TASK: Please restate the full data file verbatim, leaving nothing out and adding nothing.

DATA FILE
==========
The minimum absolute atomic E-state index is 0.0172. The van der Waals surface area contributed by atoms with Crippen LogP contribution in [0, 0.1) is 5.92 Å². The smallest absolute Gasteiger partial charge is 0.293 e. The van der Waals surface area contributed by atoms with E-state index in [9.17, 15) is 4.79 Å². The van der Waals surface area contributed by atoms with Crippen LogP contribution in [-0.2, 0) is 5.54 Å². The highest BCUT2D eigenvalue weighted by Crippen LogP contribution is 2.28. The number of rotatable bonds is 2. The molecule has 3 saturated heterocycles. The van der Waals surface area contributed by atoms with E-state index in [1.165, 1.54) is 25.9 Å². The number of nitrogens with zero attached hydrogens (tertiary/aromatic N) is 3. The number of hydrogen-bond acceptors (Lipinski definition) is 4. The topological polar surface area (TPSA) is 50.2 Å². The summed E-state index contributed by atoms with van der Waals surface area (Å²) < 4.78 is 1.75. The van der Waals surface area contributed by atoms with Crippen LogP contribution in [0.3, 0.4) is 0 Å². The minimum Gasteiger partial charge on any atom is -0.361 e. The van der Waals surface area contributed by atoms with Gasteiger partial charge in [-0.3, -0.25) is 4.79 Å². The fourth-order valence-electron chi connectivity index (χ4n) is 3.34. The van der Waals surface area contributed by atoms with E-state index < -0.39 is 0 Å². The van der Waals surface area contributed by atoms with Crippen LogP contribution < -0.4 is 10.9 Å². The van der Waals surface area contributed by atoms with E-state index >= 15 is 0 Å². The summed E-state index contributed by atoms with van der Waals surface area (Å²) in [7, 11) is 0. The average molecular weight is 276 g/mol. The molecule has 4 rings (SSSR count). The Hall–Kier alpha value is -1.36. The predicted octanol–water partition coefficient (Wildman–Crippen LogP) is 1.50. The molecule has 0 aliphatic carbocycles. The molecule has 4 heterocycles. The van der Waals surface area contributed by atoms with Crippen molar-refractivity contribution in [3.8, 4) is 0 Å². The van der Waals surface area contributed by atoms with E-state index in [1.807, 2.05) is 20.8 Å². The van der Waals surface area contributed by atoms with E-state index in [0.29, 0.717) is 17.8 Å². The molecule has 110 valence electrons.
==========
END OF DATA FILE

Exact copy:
The minimum absolute atomic E-state index is 0.0172. The van der Waals surface area contributed by atoms with Crippen LogP contribution in [0, 0.1) is 5.92 Å². The smallest absolute Gasteiger partial charge is 0.293 e. The van der Waals surface area contributed by atoms with E-state index in [9.17, 15) is 4.79 Å². The van der Waals surface area contributed by atoms with Crippen LogP contribution in [-0.2, 0) is 5.54 Å². The highest BCUT2D eigenvalue weighted by Crippen LogP contribution is 2.28. The number of rotatable bonds is 2. The molecule has 3 saturated heterocycles. The van der Waals surface area contributed by atoms with E-state index in [1.165, 1.54) is 25.9 Å². The number of nitrogens with zero attached hydrogens (tertiary/aromatic N) is 3. The number of hydrogen-bond acceptors (Lipinski definition) is 4. The topological polar surface area (TPSA) is 50.2 Å². The summed E-state index contributed by atoms with van der Waals surface area (Å²) < 4.78 is 1.75. The van der Waals surface area contributed by atoms with Crippen LogP contribution in [0.3, 0.4) is 0 Å². The minimum Gasteiger partial charge on any atom is -0.361 e. The van der Waals surface area contributed by atoms with Gasteiger partial charge in [-0.3, -0.25) is 4.79 Å². The fourth-order valence-electron chi connectivity index (χ4n) is 3.34. The van der Waals surface area contributed by atoms with E-state index < -0.39 is 0 Å². The van der Waals surface area contributed by atoms with Crippen LogP contribution < -0.4 is 10.9 Å². The van der Waals surface area contributed by atoms with E-state index >= 15 is 0 Å². The summed E-state index contributed by atoms with van der Waals surface area (Å²) in [7, 11) is 0. The average molecular weight is 276 g/mol. The molecule has 4 rings (SSSR count). The Hall–Kier alpha value is -1.36. The predicted octanol–water partition coefficient (Wildman–Crippen LogP) is 1.50. The molecule has 0 aliphatic carbocycles. The molecule has 4 heterocycles. The van der Waals surface area contributed by atoms with Crippen molar-refractivity contribution in [3.8, 4) is 0 Å². The van der Waals surface area contributed by atoms with E-state index in [1.807, 2.05) is 20.8 Å². The van der Waals surface area contributed by atoms with E-state index in [0.29, 0.717) is 17.8 Å². The molecule has 110 valence electrons.